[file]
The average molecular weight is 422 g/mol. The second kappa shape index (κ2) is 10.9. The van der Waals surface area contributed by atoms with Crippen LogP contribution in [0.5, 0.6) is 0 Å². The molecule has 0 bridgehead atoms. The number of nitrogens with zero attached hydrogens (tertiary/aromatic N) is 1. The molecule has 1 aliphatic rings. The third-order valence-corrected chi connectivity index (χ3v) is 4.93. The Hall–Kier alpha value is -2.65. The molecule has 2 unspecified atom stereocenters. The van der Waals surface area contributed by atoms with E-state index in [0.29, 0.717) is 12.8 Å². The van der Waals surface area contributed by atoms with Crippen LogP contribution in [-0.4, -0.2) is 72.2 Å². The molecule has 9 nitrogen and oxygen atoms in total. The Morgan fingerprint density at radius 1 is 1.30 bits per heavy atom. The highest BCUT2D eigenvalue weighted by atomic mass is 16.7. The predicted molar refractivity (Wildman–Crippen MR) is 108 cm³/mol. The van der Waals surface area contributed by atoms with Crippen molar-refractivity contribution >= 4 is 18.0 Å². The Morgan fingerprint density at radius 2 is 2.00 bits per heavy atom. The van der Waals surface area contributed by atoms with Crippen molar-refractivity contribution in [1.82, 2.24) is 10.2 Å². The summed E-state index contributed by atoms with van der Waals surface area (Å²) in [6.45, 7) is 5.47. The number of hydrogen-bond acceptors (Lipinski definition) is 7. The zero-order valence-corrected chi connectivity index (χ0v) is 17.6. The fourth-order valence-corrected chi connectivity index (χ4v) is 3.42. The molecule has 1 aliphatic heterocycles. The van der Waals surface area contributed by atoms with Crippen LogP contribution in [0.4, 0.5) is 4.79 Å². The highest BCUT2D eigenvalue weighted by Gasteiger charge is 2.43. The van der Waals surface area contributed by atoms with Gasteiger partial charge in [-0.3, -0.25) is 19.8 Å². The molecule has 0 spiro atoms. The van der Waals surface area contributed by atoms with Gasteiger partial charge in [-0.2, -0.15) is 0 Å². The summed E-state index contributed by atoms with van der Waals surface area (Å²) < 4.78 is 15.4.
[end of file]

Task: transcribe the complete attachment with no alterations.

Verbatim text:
The average molecular weight is 422 g/mol. The second kappa shape index (κ2) is 10.9. The van der Waals surface area contributed by atoms with Crippen LogP contribution in [0.5, 0.6) is 0 Å². The molecule has 0 bridgehead atoms. The number of nitrogens with zero attached hydrogens (tertiary/aromatic N) is 1. The molecule has 1 aliphatic rings. The third-order valence-corrected chi connectivity index (χ3v) is 4.93. The Hall–Kier alpha value is -2.65. The molecule has 2 unspecified atom stereocenters. The van der Waals surface area contributed by atoms with E-state index in [0.29, 0.717) is 12.8 Å². The van der Waals surface area contributed by atoms with Crippen LogP contribution in [-0.4, -0.2) is 72.2 Å². The molecule has 9 nitrogen and oxygen atoms in total. The Morgan fingerprint density at radius 1 is 1.30 bits per heavy atom. The highest BCUT2D eigenvalue weighted by atomic mass is 16.7. The predicted molar refractivity (Wildman–Crippen MR) is 108 cm³/mol. The van der Waals surface area contributed by atoms with Crippen molar-refractivity contribution >= 4 is 18.0 Å². The Morgan fingerprint density at radius 2 is 2.00 bits per heavy atom. The van der Waals surface area contributed by atoms with Crippen molar-refractivity contribution in [1.82, 2.24) is 10.2 Å². The summed E-state index contributed by atoms with van der Waals surface area (Å²) in [6.45, 7) is 5.47. The number of hydrogen-bond acceptors (Lipinski definition) is 7. The zero-order valence-corrected chi connectivity index (χ0v) is 17.6. The fourth-order valence-corrected chi connectivity index (χ4v) is 3.42. The molecule has 1 aliphatic heterocycles. The van der Waals surface area contributed by atoms with Crippen LogP contribution in [0.4, 0.5) is 4.79 Å². The highest BCUT2D eigenvalue weighted by Gasteiger charge is 2.43. The van der Waals surface area contributed by atoms with Gasteiger partial charge in [-0.3, -0.25) is 19.8 Å². The molecule has 0 spiro atoms. The van der Waals surface area contributed by atoms with Gasteiger partial charge in [-0.2, -0.15) is 0 Å². The summed E-state index contributed by atoms with van der Waals surface area (Å²) < 4.78 is 15.4.